This is a reflection based on Jesus’ famous encounter with Nicodemus in John 3, but it also brings in ideas from his other two appearances in the gospel. The readings are: John 3:1-17; John 7:45-52; John 19:38-42.
“Why did you go, Nicodemus?
Why did you go to see this strange character, Jesus of Nazareth? Did you really think that he was a prophet? Search the scriptures you know so well, and you will see for yourself that no prophet comes from Galilee. He does look a bit like a prophet, it’s true. And sounds like one on occasions. He certainly acts like one sometimes, come to think of it. Whipping up that storm in the Temple, driving out the dove sellers and money changers: that was risky. Just the sort of thing that Isaiah or Amos might have done, I suppose. But we have no prophets now and if we did have any, they certainly wouldn’t come from Nazareth.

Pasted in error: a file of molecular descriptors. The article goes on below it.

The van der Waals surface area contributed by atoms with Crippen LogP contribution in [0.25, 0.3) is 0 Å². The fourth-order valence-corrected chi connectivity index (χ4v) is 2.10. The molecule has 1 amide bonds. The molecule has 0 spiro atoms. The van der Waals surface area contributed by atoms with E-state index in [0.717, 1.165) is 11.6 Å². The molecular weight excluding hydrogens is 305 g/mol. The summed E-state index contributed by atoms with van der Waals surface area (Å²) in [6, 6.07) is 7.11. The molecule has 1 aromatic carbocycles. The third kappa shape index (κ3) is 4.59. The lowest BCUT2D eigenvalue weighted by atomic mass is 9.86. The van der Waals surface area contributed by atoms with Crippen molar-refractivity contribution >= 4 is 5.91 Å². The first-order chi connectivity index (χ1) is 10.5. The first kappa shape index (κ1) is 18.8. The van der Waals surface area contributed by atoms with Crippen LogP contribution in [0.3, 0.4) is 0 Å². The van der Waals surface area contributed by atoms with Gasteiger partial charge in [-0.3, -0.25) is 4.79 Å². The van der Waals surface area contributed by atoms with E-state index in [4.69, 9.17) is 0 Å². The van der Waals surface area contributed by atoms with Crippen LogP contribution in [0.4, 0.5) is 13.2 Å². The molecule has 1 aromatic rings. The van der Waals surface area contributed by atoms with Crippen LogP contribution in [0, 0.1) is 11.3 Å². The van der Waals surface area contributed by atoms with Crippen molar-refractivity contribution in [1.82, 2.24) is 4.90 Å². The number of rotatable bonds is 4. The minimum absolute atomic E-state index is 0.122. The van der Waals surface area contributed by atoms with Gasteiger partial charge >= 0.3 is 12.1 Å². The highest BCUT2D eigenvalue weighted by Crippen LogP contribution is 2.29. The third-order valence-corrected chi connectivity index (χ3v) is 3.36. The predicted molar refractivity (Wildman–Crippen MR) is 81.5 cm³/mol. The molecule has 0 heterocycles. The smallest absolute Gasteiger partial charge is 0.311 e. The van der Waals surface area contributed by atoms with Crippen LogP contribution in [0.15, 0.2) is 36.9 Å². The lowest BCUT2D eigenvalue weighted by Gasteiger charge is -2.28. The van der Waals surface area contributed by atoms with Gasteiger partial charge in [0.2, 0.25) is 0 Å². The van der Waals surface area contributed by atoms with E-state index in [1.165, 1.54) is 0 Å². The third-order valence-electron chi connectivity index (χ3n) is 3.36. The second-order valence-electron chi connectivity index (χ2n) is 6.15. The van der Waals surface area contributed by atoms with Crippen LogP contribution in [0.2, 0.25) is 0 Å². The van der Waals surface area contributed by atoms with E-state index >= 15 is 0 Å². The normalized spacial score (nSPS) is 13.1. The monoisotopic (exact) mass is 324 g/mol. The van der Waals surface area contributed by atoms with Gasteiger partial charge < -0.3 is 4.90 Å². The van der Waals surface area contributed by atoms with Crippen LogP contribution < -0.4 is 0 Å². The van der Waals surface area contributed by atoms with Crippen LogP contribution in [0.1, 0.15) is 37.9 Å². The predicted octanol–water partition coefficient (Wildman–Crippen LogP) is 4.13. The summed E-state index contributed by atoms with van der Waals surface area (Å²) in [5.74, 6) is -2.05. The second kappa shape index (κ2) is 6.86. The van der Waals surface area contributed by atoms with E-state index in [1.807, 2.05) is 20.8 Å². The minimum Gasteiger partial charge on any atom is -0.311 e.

Perhaps you went to see a miracle? He certainly has quite a few tricks up his sleeve, doesn’t he? Lepers claiming to be healed, the lame leaping for joy, sight restored – there’ll be no beggars left soon! And there was that strange talk about the wedding he went to in Cana: a good man to have at a party, by the sounds of it! Even that old fox Herod seems intrigued by him, so they say, although apparently he’s just petrified that it’s John come back to haunt him. Like Samuel rising from the witch’s fire!
Did you go on your own account, or because others sent you? You called him ‘rabbi’, I hear; a bad place to start, if I might say so. It gives the man too much credence – and then you said, “we know that you are a teacher”. Who’s this “we” then? Are there others on the Council who feel the same way? I find it hard to believe that a group of such distinguished men could be so gullible. These are hard enough times to be a good Jew, without our leaders losing their heads too. Romans or no Romans, blasphemy is always blasphemy!
Why do did you go by night, Nicodemus?